12. 12. Rescorla RA, Wagner AR (1972) A theory of Pavlovian conditioning: variations in the effectiveness of reinforcement and nonreinforcement. In Black AH, Prokasy WF, editors. Classical conditioning II: Current theory and research. New York: Appleton-Century-Crofts. pp. 64–99.
  13. 13. Cheng PW, Novick L (1990) A probabilistic contrast model of causal induction. J Pers Soc Psychol 58: 545–567.
  14. 14. Böcker KBE, Brunia CHM, van den Berg-Lenssen MC (1994) A spatiotemporal dipole model of the stimulus preceding negativity (SPN) prior to feedback stimuli. Brain Topogr 7: 71–88.
  15. 15. Böcker KBE, Baas JMP, Kenemans JL, Verbaten MN (2001) Stimulus-preceding negativity induced by fear: a manifestation of affective anticipation. Int J Psychophysiol 43: 77–90.
  16. 16. Ohgami Y, Kotani Y, Hiraku S, Aihara Y, Ishii M (2004) Effects of reward and stimulus modality on stimulus-preceding negativity. Psychophysiology 41: 729–738.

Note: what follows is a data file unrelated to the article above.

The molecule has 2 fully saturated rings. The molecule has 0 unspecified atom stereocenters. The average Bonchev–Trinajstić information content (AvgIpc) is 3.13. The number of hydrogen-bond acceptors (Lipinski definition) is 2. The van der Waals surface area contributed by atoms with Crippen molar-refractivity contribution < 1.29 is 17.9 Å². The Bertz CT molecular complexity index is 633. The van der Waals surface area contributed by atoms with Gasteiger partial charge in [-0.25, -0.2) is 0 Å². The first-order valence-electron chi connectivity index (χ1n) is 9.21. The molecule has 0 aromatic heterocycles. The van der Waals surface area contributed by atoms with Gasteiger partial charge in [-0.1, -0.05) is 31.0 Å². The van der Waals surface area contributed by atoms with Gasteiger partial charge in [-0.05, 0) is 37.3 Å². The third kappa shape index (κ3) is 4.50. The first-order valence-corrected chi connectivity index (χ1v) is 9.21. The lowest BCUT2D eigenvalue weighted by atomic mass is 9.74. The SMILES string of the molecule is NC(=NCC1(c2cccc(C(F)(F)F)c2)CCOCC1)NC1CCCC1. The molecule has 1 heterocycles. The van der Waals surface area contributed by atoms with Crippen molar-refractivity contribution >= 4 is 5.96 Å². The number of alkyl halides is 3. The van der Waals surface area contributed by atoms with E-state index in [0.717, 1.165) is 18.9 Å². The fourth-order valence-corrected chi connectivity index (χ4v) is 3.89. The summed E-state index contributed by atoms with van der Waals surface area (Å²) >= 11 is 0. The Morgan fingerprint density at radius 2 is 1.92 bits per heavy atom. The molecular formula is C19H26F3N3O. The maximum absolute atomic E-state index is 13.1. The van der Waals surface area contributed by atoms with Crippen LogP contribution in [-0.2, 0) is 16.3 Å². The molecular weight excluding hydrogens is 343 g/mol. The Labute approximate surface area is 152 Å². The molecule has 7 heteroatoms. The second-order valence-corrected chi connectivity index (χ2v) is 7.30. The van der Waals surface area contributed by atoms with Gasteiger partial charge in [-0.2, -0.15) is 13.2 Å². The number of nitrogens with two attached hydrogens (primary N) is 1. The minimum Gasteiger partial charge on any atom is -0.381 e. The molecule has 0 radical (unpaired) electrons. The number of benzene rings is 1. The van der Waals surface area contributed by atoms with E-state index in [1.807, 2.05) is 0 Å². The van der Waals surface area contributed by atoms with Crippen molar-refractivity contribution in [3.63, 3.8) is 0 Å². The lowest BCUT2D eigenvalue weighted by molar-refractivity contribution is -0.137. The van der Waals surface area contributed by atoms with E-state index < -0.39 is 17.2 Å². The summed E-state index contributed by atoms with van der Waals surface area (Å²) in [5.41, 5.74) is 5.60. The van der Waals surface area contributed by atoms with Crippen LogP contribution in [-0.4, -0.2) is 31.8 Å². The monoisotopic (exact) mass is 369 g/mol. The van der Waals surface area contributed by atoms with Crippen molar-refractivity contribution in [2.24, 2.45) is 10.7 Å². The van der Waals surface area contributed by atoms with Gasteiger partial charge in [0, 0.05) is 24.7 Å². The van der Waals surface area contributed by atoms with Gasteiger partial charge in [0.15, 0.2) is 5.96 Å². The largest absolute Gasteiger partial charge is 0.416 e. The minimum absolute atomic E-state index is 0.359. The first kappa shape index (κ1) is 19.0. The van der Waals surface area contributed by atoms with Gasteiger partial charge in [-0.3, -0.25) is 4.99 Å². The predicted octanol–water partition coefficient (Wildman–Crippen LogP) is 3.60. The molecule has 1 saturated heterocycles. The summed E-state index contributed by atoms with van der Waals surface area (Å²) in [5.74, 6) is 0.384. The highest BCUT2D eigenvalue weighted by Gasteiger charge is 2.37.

17. 17. Tsukamoto T, Kotani Y, Ohgami Y, Omura K, Inoue Y, et al. (2006) Activation of insular cortex and subcortical regions related to feedback stimuli in a time estimation task: An fMRI study. Neurosci Lett 399: 39–44.
  18. 18. Kotani Y, Ohgami Y, Kuramoto Y, Tsukamoto T, Inoue Y, et al. (2009) The role of the right anterior insular cortex in the right hemisphere preponderance of stimulus-preceding negativity (SPN): An fMRI study. Neurosci Lett 450: 75–79.
  19. 19. Birbaumer N, Elbert T, Canavan AGM, Rockstroh B (1990) Slow potentials of the cerebral cortex and behavior. Physiol Rev 70: 1–41.
  20. 20. Gilbert DT, Wilson TD (2007) Prospection: Experiencing the Future. Science 317: 1351–1354.
  21. 21. Quintana J, Fuster JM (1992) Mnemonic and predictive functions of cortical neurons in a memory task. Neuroreport 3: 721–724.